Once you’ve ensured there are always two consuls, the next trick is to make sure they can check each other. To ensure that, consuls were given some substantial powers. The most famous of these was veto, Latin for “I forbid!” Just by saying the word, a consul could block any action by any other magistrate, including the other consul. The power had to be exercised in person, which limited it: if you really wanted to prevent your colleague from doing something he really wanted to do, you best be prepared to follow him around in person every day to keep vetoing it. A supercharged for of veto consuls could also exercise was iustitium, declaring a stop to all state business; this could be used to stop any meeting of a popular assembly or of the Senate so long as the assembly had not dispersed into voting groups.

The final check on the consuls is pretty simple: they only serve for one year. After which it is generally expected that there be a respectable interval (usually around 10 years) before you can run for the consulship again. While in office, any Roman with imperium is immune from prosecution, but can be prosecuted immediately on leaving office for any crimes they may have done while in office. Consequently, a consul’s freedom of action is going to be limited by their concern about potentially having to face a jury after their one-year term is complete. Even if they aren’t worried about that, once their year is done they go back to being just another senator, so good relations with the rest of the Senate is a good idea.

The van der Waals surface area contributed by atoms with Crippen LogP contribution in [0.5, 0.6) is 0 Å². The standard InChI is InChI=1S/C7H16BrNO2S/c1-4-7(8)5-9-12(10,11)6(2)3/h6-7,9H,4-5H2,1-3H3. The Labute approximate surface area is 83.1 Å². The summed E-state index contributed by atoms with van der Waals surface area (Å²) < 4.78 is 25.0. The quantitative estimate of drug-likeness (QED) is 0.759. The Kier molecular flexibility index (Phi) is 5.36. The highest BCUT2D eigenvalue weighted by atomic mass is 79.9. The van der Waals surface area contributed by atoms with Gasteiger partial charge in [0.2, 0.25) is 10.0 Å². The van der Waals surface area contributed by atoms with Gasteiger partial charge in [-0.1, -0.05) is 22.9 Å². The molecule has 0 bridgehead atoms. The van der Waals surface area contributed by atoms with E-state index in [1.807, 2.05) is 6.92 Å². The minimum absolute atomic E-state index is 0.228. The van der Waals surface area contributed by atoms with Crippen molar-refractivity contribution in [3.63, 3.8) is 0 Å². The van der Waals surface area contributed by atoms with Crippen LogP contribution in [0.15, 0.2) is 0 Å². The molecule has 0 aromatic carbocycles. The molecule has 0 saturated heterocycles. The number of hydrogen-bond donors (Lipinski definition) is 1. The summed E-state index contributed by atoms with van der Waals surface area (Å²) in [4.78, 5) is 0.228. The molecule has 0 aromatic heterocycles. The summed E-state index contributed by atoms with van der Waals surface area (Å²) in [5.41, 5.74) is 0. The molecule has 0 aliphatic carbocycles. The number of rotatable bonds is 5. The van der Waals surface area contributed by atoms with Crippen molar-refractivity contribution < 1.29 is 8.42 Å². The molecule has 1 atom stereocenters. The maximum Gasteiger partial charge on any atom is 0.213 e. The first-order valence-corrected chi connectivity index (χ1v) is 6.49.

In part because one of the other things the Senate decides on are…


Roman expansion put strains on all of these systems. Fundamentally, the Roman system remained one designed for a small city-state. Everything – military command, attending the Senate, passing legislation, using veto power – needed to be done in person by magistrates who only had a single year in office. While Roman territory and the scope of Rome’s wars remained small, that sort of system worked fine. As Roman territory and Rome’s wars expanded, it put all sorts of strains on that system: how to handle multi-year campaigns which kept the armies in the field? How to handle having more commands than magistrates?

The solution was to extend (prorogue) a magistrate’s authority, making them a pro-magistrate (‘pro’ meaning ‘standing in for’). It’s tricky to pin down exactly when the Romans first did this as our sources for early Rome (Livy and Dionysius of Halicarnassus) tend to use terms for proconsular power (pro consule or ἀνθύπατον ἀρχὴν) long before prorogation seems to have been used in Rome. Generally, we think that the first genuine prorogation happens in 327 as part of the run-up to the Second Samnite War (Livy 8.23).5 The problem here was two-fold: Rome’s evident shift to year-round campaigning meaning that the army needed a continous commander in the field as in this case where it was conducting a siege, combined with the greater distances – the commander, Q. Pubilius Philo, is besieging Naples – making swift changes in command difficult.